Complement is an important component of the immune system that kills microbes by making pores in cell membranes. Host cells are protected from bystander damage by receptors that block pore assembly and prevent membrane insertion. Some bacteria secrete pore-forming toxins that hijack these immune receptors to promote their own pore formation, contributing to their pathogenicity. Cancer cells also manipulate this protection mechanism to evade the complement response during antibody-based immunotherapy treatments. The main objective of our research is to use structural biology to characterize the 3D structure of pore-forming proteins with immune receptors in model membranes. This research addresses biological questions relevant to understanding a mechanism of immunity and provides a strong foundation for the development of future antibiotics and cancer immunotherapies.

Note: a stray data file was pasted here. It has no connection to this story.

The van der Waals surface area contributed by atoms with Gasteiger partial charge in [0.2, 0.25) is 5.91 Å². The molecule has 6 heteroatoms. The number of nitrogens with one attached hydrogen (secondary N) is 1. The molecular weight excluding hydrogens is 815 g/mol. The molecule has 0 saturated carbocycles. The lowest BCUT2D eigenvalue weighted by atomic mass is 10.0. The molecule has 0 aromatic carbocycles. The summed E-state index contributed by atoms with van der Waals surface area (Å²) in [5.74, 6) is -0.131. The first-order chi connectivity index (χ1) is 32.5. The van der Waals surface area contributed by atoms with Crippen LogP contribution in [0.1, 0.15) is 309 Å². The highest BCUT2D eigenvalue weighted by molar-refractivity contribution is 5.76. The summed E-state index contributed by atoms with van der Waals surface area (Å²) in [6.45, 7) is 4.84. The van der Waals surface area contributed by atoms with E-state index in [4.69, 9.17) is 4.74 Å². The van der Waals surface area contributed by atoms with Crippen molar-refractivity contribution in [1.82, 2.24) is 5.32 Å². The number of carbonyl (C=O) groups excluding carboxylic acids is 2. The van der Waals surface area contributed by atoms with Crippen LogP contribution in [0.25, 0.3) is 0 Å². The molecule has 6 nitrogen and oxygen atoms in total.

Ed Tate, Imperial College London, Department of Chemistry, Novel adjuvants for antibody-based cancer therapeutics: design, biological characterization and influence on membrane-protein structure, 2014
Oscar Ces, Imperial College London, Department of Chemistry, Biophysics of protein-lipid interactions
Nick Brookes, Imperial College London, Department of Chemistry, Biophysical characterisation of pore forming proteins
Bart Hoogenboom, University College London, Atomic Force Microscopy of immune complexes
James Murray, Imperial College London, cryo-EM of Calvin Cycle complexes